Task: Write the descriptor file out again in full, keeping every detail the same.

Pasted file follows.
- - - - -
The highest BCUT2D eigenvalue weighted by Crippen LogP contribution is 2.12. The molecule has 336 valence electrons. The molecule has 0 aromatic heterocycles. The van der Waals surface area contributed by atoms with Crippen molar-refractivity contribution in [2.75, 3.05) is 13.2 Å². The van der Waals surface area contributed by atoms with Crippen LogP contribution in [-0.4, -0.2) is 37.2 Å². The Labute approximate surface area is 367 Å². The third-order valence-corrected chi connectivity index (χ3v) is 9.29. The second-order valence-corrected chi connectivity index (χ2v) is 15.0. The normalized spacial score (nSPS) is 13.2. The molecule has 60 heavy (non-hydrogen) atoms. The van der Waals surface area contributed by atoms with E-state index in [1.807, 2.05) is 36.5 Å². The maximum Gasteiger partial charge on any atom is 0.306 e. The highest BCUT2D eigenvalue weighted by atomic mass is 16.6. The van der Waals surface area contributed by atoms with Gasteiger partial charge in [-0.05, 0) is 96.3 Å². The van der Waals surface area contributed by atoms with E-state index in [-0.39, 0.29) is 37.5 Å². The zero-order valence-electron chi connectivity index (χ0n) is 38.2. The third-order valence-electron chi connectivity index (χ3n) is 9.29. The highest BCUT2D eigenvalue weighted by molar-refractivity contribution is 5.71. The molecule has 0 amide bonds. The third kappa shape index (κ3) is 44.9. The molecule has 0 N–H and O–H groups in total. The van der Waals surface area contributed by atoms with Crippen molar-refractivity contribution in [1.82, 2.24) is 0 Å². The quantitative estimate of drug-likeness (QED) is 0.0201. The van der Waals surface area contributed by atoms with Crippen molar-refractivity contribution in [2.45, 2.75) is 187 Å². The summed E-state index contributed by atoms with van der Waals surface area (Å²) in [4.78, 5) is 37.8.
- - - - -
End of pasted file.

The highest BCUT2D eigenvalue weighted by Crippen LogP contribution is 2.12. The molecule has 336 valence electrons. The molecule has 0 aromatic heterocycles. The van der Waals surface area contributed by atoms with Crippen molar-refractivity contribution in [2.75, 3.05) is 13.2 Å². The van der Waals surface area contributed by atoms with Crippen LogP contribution in [-0.4, -0.2) is 37.2 Å². The Labute approximate surface area is 367 Å². The third-order valence-corrected chi connectivity index (χ3v) is 9.29. The second-order valence-corrected chi connectivity index (χ2v) is 15.0. The normalized spacial score (nSPS) is 13.2. The molecule has 60 heavy (non-hydrogen) atoms. The van der Waals surface area contributed by atoms with E-state index in [1.807, 2.05) is 36.5 Å². The maximum Gasteiger partial charge on any atom is 0.306 e. The highest BCUT2D eigenvalue weighted by atomic mass is 16.6. The van der Waals surface area contributed by atoms with Gasteiger partial charge in [-0.05, 0) is 96.3 Å². The van der Waals surface area contributed by atoms with E-state index in [-0.39, 0.29) is 37.5 Å². The zero-order valence-electron chi connectivity index (χ0n) is 38.2. The third-order valence-electron chi connectivity index (χ3n) is 9.29. The highest BCUT2D eigenvalue weighted by molar-refractivity contribution is 5.71. The molecule has 0 amide bonds. The third kappa shape index (κ3) is 44.9. The molecule has 0 N–H and O–H groups in total. The van der Waals surface area contributed by atoms with Crippen molar-refractivity contribution in [1.82, 2.24) is 0 Å². The quantitative estimate of drug-likeness (QED) is 0.0201. The van der Waals surface area contributed by atoms with Crippen molar-refractivity contribution in [2.45, 2.75) is 187 Å². The summed E-state index contributed by atoms with van der Waals surface area (Å²) in [4.78, 5) is 37.8.